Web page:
Please excuse the sensationalist title, but it was just too good to pass up, and oddly true at the same time. Research into the links between the increase in weight and the warming temperature of our homes has resulted in some startling news- Warmer homes contribute to weight gain.
Now before you turn your house into a meat locker, you ought to know that small changes can have an effect. Just turning down the thermostat a few degrees can not only boost your energy savings, but also help shed ‘brown fat’, which lingers around the necks of adults.
The research focused around 1500 adults and found that over a six year period, those who kept their home temperature warmer (in the top third of the group), were twice as likely to become obese. To think that for every degree (F) you lower your thermostat below 68, you will save 3-5% off your heating costs. › Continue reading
I recently had a really bad cold or flu which lasted forever. During that time I found myself dreading taking another Advil, aspirin, NyQuil, cough syrup or throat lozenge. Was I just prolonging the sickness, and what kind of damaging effects could all of this harsh medicine have on my body? Near the end I found myself replacing the cough syrup with warm water, lemon juice and honey and then gargling salt water before bed.
Deep in my medicine cabinet I found an old bottle of ‘Rainforest Remedies’ that I got from a trip to Belize a while back. The ingredients were simple, with the main ingredient being simply cayenne pepper. I recall coconut water being another thing that really helped in my travels, which makes sense due to the fact it is a great natural hydrator and is full of electrolytes.
There are still many parts of the world which does not have easy access to modern medicine, and while for treating disease and serious illness there really is no substitute, what I was experiencing was more of an inconvenience that could probably be solved by traditional and homeopathic remedies. › Continue reading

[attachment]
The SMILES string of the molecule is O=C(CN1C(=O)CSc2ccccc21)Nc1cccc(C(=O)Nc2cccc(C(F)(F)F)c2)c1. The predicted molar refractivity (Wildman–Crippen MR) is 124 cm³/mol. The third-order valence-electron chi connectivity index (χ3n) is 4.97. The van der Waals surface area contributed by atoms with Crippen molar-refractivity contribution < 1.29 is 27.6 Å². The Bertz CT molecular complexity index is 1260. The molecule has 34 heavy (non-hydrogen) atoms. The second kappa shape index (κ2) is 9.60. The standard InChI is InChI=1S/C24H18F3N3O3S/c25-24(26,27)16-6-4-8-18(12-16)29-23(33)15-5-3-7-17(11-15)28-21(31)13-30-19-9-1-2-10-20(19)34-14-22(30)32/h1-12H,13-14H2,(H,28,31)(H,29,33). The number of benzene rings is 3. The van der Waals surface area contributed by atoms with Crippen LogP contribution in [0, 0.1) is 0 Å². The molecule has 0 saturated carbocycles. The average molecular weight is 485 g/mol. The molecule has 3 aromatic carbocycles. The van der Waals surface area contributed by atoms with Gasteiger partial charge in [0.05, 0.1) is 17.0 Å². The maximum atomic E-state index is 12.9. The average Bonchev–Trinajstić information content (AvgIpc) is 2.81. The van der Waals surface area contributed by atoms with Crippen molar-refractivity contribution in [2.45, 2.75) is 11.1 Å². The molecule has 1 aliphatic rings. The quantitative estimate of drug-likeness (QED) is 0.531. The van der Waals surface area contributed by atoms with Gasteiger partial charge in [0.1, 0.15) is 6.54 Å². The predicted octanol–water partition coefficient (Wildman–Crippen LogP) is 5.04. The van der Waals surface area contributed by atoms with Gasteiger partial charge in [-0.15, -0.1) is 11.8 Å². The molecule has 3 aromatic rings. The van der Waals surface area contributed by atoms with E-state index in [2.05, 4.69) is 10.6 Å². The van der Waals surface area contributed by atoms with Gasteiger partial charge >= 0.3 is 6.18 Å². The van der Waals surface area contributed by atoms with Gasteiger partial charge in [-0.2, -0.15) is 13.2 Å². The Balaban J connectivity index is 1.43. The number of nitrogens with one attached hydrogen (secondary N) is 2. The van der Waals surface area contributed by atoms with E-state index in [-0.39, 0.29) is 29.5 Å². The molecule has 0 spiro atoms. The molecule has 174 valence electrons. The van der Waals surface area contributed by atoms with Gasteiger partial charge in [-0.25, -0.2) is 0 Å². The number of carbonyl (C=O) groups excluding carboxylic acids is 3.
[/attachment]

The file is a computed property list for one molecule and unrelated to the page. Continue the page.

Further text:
Society has seen a quick adoption of reusable grocery bags, especially with legislative measures in their favor in several cities/states/countries (like Washington DC and the Republic of Ireland). This progressive adoption is understandable on at least three counts outside of these two places as well. Firstly, as these bags are convenient for grocery stores, which in turn will save money on paper and plastic bags. Secondly, as they’re also convenient for shoppers who no longer have to hope the bag boy didn’t over-stuff the flimsy plastic/paper bags they would normally use. And finally, convenient for the environment as it results in less dependency on plastic bags which would to take millennia to biodegrade.
The quick spread of these bags comes at a cost though as the people adopting them aren’t properly informed as to the measures they’d need to take in order to safely use them. They’re bags, is there really anything non-intuitive about their use? It seems that there is. They’re meant to be washed on a regular basis, but the people who purchase them don’t seem to be aware of this fact by far as a recent study indicates that as much as 97% of randomly selected interviewees were completely unaware of this health precaution.
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